As you described the magic of EPT, those first D&D books, the modules…I fell backwards in time to a place that was, in my personal experience, a very safe place. It made me quite nostalgic. Up until now, I could only evoke those feelings by cruising the Noble Knight Games website. I owned most, if not all, of the canonical games and their related books. I lost my extensive collection when a tornado tore my house in half.

      The elements that made your book most difficult for me were the beginning and end. If I could pull those away, I would probably give your book as a gift to all my aging veteran gamer friends. For the American reader (and I have no argument with your reference to the differences in culture and the greater social subtleties found in the UK – I was one of those bonehead US kids that though Judge Dredd was cool because he was so unforgiving. It wasn’t until much later that I would understand the subtext of Mega City One and pretty much everything in 2000 AD) it comes off as a bit brutal. Your clear love for gaming is apparent, but it’s difficult to ignore the opening thesis and your flight from the group at the end. I know a few that would be put off from this. Perhaps you could pull a Burgess and amend the book for clarification. I’d be a bit tired of readers not understanding the POV.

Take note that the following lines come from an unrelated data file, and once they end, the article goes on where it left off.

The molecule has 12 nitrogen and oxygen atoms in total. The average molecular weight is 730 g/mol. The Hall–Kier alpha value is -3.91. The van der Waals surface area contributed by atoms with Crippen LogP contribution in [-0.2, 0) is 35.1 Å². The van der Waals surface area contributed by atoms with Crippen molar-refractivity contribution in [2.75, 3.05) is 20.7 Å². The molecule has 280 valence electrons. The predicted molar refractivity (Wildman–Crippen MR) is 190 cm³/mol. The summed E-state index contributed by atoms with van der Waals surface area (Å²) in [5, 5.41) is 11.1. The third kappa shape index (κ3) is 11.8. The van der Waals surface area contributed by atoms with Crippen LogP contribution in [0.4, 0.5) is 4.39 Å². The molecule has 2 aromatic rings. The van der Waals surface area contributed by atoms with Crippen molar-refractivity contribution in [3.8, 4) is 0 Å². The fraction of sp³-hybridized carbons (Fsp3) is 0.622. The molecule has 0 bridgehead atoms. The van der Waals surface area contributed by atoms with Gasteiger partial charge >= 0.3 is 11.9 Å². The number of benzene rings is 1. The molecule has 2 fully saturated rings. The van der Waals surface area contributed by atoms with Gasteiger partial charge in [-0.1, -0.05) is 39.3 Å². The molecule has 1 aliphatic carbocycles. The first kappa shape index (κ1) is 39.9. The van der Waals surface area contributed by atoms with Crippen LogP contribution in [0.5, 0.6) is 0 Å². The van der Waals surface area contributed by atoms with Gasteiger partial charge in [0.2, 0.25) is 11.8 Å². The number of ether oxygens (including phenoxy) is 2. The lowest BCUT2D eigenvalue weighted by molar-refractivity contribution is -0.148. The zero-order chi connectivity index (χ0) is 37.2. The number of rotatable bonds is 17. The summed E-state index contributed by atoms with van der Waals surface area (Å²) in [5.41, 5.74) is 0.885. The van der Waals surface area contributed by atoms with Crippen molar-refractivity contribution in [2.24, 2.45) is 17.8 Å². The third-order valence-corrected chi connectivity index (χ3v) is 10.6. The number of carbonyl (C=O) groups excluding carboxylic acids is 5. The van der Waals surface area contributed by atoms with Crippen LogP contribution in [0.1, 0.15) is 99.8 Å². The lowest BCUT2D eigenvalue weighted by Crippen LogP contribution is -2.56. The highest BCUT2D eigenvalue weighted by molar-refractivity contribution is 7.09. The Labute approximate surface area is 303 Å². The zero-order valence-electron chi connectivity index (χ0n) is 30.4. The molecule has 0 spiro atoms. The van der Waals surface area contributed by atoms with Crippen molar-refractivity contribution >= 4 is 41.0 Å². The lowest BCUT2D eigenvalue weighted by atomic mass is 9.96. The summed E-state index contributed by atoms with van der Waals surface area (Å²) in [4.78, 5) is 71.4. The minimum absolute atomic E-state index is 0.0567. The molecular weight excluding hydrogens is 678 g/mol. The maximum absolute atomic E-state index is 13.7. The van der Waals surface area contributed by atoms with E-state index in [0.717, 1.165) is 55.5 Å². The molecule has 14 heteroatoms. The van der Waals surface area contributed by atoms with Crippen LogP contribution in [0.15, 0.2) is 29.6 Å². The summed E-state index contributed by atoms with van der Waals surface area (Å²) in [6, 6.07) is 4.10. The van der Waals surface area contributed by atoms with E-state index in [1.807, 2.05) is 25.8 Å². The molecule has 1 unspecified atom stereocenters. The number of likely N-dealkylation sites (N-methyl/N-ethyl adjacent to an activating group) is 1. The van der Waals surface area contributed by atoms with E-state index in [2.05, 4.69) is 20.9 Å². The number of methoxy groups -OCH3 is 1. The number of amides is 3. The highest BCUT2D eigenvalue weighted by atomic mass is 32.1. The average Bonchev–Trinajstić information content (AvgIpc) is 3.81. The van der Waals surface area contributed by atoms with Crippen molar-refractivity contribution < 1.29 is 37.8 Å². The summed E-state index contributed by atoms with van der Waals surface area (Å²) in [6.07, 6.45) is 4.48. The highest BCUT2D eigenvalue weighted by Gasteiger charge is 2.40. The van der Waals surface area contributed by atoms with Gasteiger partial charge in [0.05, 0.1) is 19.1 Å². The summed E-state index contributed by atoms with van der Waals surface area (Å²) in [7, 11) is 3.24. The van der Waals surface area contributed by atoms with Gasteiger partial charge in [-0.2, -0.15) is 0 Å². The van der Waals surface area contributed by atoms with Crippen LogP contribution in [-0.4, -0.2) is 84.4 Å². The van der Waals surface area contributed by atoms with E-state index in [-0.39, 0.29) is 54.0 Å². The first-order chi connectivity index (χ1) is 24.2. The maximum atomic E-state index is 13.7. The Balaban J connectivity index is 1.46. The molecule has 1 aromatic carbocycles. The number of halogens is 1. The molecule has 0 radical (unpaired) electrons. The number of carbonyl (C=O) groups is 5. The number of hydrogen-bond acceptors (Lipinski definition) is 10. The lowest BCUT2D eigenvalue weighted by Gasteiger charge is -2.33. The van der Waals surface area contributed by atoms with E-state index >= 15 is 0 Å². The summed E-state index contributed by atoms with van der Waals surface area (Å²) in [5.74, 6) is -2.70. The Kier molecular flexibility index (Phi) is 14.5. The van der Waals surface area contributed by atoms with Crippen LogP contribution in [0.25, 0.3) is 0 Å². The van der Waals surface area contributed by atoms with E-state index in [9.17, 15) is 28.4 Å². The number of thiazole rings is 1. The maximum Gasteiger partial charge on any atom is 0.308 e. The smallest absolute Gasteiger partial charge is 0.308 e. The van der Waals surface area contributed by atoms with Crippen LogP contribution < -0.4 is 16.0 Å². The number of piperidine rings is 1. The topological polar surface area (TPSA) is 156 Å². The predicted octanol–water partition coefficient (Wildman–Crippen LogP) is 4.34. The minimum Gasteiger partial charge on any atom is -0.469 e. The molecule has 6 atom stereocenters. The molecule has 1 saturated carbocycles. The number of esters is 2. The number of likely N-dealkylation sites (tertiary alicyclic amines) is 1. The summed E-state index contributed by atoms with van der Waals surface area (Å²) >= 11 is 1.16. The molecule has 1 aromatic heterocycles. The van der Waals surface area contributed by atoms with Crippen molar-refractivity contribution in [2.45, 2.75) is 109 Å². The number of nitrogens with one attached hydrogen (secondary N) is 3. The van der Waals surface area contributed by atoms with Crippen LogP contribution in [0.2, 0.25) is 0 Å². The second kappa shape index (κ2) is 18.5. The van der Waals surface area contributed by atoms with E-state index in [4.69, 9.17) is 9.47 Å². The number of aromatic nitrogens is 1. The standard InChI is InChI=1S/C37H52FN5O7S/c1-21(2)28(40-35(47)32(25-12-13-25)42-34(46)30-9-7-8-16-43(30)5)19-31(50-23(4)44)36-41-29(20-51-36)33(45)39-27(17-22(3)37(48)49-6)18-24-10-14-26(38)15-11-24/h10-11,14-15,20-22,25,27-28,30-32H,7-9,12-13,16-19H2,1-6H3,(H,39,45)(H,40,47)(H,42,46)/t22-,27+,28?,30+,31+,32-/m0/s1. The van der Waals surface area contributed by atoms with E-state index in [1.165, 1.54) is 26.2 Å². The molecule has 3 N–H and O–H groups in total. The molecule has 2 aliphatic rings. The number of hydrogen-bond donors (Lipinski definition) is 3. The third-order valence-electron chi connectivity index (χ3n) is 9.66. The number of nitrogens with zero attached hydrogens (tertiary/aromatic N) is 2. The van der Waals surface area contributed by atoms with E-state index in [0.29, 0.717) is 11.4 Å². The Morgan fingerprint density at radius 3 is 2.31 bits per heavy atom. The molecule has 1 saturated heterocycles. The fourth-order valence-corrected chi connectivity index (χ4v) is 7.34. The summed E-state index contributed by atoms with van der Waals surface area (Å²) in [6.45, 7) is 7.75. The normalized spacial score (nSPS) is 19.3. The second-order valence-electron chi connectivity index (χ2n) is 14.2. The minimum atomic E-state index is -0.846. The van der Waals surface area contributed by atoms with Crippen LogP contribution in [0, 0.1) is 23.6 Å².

That being said, if they were playing 4th Edition rules, you were right to flee. Those rules are terrible.

      Your depiction of the young Billy was captivating. I was in awe of him and I know that the younger version of me would have placed him on a pedestal. I didn’t mention him in my review, as I couldn’t quite tell what you were really saying about how he turned out. It didn’t read as a flattering picture of contemporary Billy. However, if Billy doesn’t feel that way, then it doesn’t matter what any reader thinks about your depiction of your reunion. Not one bit.